As mentioned, the power profile of the unit changes dramatically depending on what the child is doing. Peak consumption is around 5 watts for high-demand media applications, it falls to around 3 watts for browsing, under a watt when used as an e-Reader in black and white mode, and only 350 milliwatts to participate in the mesh network. Keeping the power needs low as a mesh repeater was critical, because the chosen networking design works better the more nodes are available, and the longer they stay online ("stay as dense as possible as long as possible"). Because the network can operate without requiring the main processor to run, children won't need to worry that letting their XO participate in the mesh will drain the battery significantly. The radio itself is under $10 in production costs.

The Meshes Connect to Each Other and the Internet Through a Variety of Means

Keeping the 377-Mhz AMD processor processor from having to sip from the battery was a key concern. When used as an eReader, a separate frame buffer keeps the LCD updated, rather than having the processor do the job. This drastically reduced the power needed to keep a page displayed while a child reads. In general, the XO uses what Bletsas calls "Extreme Suspend," going to sleep after two seconds of inactivity, but waking up within 300 milliseconds of an action.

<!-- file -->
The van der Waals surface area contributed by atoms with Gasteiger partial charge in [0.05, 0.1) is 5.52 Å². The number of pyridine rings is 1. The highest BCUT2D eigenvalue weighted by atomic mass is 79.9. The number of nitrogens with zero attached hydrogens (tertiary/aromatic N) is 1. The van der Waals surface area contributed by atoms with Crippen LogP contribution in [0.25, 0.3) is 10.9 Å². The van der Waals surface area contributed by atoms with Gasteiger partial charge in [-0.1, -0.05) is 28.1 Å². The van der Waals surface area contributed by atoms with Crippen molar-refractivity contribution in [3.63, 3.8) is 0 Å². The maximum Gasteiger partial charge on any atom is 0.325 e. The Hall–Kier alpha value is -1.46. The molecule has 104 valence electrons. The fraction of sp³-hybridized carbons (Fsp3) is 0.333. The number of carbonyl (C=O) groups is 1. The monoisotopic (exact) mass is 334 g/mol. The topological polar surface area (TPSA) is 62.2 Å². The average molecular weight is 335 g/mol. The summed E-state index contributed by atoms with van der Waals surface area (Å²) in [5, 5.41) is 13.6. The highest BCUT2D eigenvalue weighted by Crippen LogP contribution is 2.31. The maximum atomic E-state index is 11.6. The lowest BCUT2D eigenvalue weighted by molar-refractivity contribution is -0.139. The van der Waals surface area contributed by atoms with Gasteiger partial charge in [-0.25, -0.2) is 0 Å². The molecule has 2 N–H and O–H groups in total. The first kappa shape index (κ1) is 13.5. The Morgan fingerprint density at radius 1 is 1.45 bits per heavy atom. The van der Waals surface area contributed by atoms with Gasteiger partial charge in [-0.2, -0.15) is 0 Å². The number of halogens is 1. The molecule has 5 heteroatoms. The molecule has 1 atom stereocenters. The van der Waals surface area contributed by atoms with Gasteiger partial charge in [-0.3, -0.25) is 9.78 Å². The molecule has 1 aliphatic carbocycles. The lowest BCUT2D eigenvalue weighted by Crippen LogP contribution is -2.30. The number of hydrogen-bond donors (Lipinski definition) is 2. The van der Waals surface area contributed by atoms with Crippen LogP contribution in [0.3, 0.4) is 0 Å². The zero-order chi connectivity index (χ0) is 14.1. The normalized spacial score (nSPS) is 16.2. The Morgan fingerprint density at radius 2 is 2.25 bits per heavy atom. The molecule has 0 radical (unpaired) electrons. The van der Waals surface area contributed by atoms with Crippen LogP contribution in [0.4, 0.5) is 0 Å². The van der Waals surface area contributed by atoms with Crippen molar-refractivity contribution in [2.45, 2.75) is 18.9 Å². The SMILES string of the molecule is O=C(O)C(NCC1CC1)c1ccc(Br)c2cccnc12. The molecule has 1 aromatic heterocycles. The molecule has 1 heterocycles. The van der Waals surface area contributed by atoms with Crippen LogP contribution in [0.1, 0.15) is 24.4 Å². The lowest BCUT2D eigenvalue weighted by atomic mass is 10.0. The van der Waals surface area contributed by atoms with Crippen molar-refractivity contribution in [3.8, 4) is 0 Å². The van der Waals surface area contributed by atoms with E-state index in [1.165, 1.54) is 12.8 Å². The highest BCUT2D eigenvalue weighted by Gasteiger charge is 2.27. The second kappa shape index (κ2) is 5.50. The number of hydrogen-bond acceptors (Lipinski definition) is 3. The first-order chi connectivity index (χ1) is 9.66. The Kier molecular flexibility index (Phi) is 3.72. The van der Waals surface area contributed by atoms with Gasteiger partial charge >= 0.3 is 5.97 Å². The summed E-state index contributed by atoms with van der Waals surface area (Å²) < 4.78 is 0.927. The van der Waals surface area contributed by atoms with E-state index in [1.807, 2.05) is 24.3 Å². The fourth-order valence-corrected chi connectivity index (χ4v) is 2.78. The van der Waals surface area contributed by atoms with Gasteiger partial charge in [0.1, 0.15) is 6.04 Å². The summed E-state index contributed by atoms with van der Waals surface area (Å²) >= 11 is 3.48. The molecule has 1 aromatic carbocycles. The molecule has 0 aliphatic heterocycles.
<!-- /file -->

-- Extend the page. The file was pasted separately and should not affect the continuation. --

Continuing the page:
The innovative display design serves two purposes. By overlaying a lower resolution (1024x768) color screen over a very high resolution (200 DPI, 1200x900) black and white one, then can get what to the eye appears to be a much higher color resolution. The color display is transmissive and requires a 1-watt backlight, which is provided by power-efficient LEDs. The black and white display is reflective, and actually performs better the brighter the ambient light is. This makes it ideal for rural teaching settings, where classes may be held outdoors. Switching from color to black and white is simply a matter of turning off the backlight. The ultra-high resolution black and white display is meant to make the eReader highly useable for textbooks. Bletsas notes that although the display cost only about one-third what a typical laptop LCD costs, it will have a higher resolution that 95% of the laptops on the market.

The software is based on Fedora Cora 6, put on an diet to reduce it to 150 MB, and leverages Python heavily. According to Bletsas, both Microsoft (WinCE) and Apple (OS X) offered their operating systems, but neither fit the footprint or security requirements that the XO demanded. In addition, the closed-source nature of those operating systems wasn't a good fit to the OLPC philosophy.

The application environment looks nothing like a typical X-Window GUI that you or I have ever seen. Written menus are totally replaced with icons. In one example screen, the child can view all the other meshed XOs around them (the mesh is good point to point to about 600 meters), and see what activities the other children are involved in. Almost all activities can be done collaboratively. So, for example, multiple children can work on the same document or browse the web together. The distributions are fully open source, and can be downloaded and played with now at laptop.org. Also included will be a Gecko-based browser that Bletsas told me should be capable of displaying Flash-enabled web pages.